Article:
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An Introduction to Umbria

By: Donald Strachan Writer & Journalist | Specialist in Italy & European travel

Umbria is more than just “Italy's green heart”, as the region’s marketing slogan goes. This is also Italy's soul: saints and mystics including St. Francis of Assisi, St. Clare, and St. Valentine (yes, that St. Valentine) roamed its wildflower pastures in spring, and explored its mist-shrouded forests in the autumn.

From many of our villas near Orvieto and Todi villas, you can easily find a spot to overlook lonely medieval towns or ordered vines for miles in every direction. Spiky crags and forested uplands, or olive groves that sweep down gentle slopes, or the view for miles over the Sagrantino vineyards from the “Balcony of Umbria”... these are just some of the images Umbria conjures up.


Santi terzi

Santi Terzi with Staff and Cook. The seating terrace enjoys a magnificent view

Drive the back roads in early summer and you will see sunflower fields in full bloom. Come to one of our Umbria villas in autumn to taste seasonal fruits of its forests and foragers, especially porcini mushrooms and truffles.

Visit this

Centuries of conservative rule by popes — Umbria was part of the Papal States until 1860 — has preserved towns and small cities in their medieval state. Behind its Gothic facade, Perugia’s broad, handsome shopping drag, Corso Vannucci, is Umbria at its most cosmopolitan.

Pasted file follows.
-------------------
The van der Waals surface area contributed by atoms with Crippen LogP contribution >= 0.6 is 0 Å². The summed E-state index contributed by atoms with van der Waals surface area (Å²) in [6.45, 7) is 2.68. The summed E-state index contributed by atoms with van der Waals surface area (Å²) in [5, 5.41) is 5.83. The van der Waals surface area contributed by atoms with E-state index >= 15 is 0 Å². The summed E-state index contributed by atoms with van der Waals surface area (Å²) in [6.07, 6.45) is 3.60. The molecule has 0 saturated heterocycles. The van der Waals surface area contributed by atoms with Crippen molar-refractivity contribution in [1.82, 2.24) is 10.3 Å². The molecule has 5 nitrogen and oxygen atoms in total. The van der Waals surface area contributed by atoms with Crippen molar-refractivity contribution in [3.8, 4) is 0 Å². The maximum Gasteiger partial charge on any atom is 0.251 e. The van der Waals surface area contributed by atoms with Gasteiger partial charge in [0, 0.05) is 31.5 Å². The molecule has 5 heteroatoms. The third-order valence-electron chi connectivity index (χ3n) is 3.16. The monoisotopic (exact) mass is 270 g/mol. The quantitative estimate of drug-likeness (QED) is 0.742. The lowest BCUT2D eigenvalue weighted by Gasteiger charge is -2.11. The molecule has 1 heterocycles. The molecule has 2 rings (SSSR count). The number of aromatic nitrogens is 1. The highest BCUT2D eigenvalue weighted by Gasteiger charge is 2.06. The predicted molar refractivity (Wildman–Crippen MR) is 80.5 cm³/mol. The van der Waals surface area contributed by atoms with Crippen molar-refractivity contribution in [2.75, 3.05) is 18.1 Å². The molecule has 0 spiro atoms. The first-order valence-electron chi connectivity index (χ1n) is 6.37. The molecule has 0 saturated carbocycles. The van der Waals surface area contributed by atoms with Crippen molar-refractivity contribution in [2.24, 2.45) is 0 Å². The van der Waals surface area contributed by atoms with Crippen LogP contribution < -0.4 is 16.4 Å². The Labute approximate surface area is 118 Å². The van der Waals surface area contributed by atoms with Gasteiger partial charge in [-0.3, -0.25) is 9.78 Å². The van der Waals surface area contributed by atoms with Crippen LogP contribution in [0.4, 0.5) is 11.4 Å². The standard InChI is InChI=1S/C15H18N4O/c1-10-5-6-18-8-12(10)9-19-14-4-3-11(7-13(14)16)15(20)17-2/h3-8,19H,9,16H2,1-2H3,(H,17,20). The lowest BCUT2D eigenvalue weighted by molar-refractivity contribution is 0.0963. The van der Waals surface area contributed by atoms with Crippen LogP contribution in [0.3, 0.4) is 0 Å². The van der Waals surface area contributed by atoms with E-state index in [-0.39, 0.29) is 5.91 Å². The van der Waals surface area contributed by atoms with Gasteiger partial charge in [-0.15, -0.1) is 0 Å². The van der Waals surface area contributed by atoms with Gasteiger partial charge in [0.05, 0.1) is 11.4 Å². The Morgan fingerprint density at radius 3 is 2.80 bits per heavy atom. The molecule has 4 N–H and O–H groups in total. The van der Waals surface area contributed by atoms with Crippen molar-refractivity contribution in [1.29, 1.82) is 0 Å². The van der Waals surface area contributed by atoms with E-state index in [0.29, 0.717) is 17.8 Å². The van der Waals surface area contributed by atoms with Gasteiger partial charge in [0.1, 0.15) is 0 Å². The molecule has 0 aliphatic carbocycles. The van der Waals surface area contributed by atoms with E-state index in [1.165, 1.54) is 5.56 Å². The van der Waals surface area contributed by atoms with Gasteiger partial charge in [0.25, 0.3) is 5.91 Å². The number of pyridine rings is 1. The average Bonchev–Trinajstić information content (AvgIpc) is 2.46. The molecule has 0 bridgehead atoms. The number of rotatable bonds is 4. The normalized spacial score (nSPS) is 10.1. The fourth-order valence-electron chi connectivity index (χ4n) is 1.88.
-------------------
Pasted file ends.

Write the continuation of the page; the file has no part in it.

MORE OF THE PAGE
Traces of Imperial Rome remain at Carsulae, close to our San Gemini villas, and in the network of cisterns below Todi’s elegant piazza. You can reach back further in time in Orvieto, exploring ancient tunnels below the city and one of Italy’s best Etruscan museums.

San gemini

Traditional flag throwing in the San Gemini square

Umbria’s cities may be small, but they are stuffed with art treasures. You won’t forget the flamboyant, Technicolor façade of Orvieto’s “Golden Lily of Cathedrals”, nor Signorelli’s doom-laden “Last Judgement” frescoes inside. The restrained elegance of Todi Cathedral and its rose window are the polar opposite. Perugia has works by local painters Pinturicchio and Perugino, as well as Piero della Francesca and others, inside the Galleria Nazionale dell’Umbria.

Each summer, Spoleto hosts a prestige classical music festival that draws performers and orchestras from all over the world.

For many more ideas, see our Orvieto guide, San Gemini guide and Todi guide.

Eat and drink this

Umbrian cuisine is simple and seasonal. Game (selvaggina) such as wild boar and deer runs through almost every course on a traditional menu. Pulses farro (spelt wheat) and Castelluccio lentils, grown in the foothills of the Apennines, provide a filling accompaniment. If you stay in one of our villa rentals with chef, you’ll likely taste all these and more.


Eat authentic Italian


Olive groves outnumber vineyards — Umbria’s extra virgin olive oil DOPs are closely controlled for quality — but Umbria also produces feisty red wines at Montefalco and Torgiano, the perfect foil for the region’s rustic cooking. Straw-coloured, white Orvieto Classico makes a fine early-evening aperitivo, and was a favoured drink of ancient Rome’s emperors.

Buy this

Oil and wine are a good buy almost everywhere. An outstanding Sagrantino di Montefalco vintage is as powerful and intense as anything produced in Tuscany. Plus, Sagrantino can age for a quarter-century or more. Among the oil DOPs, the Colli Assisi-Spoleto sub-zone is one to look out for.

Orvieto and Deruta are both known for brightly-painted, handcrafted majolica ceramics. In fact, Orvieto has been a potters’ town since the Etruscan era; you can be certain your purchases have a fine heritage.

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